The Blu-Ray/HD-DVD debacle — an update

| December 29, 2007

Roughly 18 months ago, I wrote a post about the problems with the industry’s inability to agree upon a next-gen DVD format — leading to the split between Blu-Ray and HD-DVD. Among other things, I said the following:

So now we come to the next generation solutions for video playback: HD-DVD and Blu-Ray. During the years that these technologies were under development, technophiles hoped and prayed that the respective consortia would merge their research and standardize upon a single format. They failed to do so, and the result, I believe, will be failure for both formats, with both limited to market niches.

Now, 18 months later, this prediction appears to be holding. There’s an excellent analysis by David Mumpower of the current state of the next-gen DVD format wars over at Box Office Prophets, and it doesn’t look good. He starts with:

Futility, thy name is the next-gen DVD “war”. Truly, the struggle for supremacy between Blu-ray and HD-DVD is a pointless skirmish that serves no purpose save for the aggrandizement of woefully out of touch corporations Sony and Toshiba/Microsoft. The two titans of the business world could have averted this current public relations disaster had they been willing to broker a compromise in 2005. While there were extensive discussions along these lines, however, neither side was willing to cede their demands in order to come to an agreement. Microsoft found the Blu-Ray technology unsatisfactory for personal computing while Sony would not budge on file structuring, believing a similar decision in the past had cost the company billions in royalties. The impact of these two behemoths behaving thusly is roughly the equivalent of two men putting buckets on their heads then repeatedly trying to head-butt one another. Unfortunately, random violence, while initially humorous, grows tiresome all too quickly.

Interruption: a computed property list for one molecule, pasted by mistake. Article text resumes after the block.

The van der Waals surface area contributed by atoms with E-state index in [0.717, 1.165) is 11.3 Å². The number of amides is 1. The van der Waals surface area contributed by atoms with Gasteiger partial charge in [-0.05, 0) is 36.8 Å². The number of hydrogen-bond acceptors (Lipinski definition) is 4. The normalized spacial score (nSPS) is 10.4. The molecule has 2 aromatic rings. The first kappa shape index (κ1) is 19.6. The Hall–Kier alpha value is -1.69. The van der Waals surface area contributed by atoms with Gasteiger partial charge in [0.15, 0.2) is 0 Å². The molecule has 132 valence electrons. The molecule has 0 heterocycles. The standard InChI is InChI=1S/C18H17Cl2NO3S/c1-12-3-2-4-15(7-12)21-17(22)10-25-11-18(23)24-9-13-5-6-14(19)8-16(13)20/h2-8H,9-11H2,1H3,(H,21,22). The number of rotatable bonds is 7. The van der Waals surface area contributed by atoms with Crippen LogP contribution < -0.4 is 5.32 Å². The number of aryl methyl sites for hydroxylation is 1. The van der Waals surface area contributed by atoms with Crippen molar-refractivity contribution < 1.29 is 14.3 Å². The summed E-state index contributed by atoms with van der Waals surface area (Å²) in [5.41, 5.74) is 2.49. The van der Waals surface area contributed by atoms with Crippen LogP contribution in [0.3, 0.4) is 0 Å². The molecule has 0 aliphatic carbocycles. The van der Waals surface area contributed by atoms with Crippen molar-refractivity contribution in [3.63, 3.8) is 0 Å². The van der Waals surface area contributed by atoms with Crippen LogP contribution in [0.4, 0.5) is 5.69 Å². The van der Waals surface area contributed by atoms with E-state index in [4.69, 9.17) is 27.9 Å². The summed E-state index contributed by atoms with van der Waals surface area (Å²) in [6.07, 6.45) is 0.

And here’s the most telling statistic:

Consumers were even kind enough to give next-gen DVD distributors a code red this holiday season. On Black Friday, one of the biggest days of the year for consumer consumption, roughly 600,000 DVDs were sold. A combined 57,000 units of HD-DVD/Blu-Ray hardware were sold. Billions have been spent on next-gen nonsense yet customers are buying outdated technology at a factor of over ten to one.

Read the whole thing.  ..bruce w..

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Category: Information Technology, Main, Media

About the Author ()

Webster is Principal and Founder at Bruce F. Webster & Associates, as well as an Adjunct Professor of Computer Science at Brigham Young University. He works with organizations to help them with troubled or failed information technology (IT) projects. He has also worked in several dozen legal cases as a consultant and as a testifying expert, both in the United States and Japan. He can be reached at, or you can follow him on Twitter as @bfwebster.

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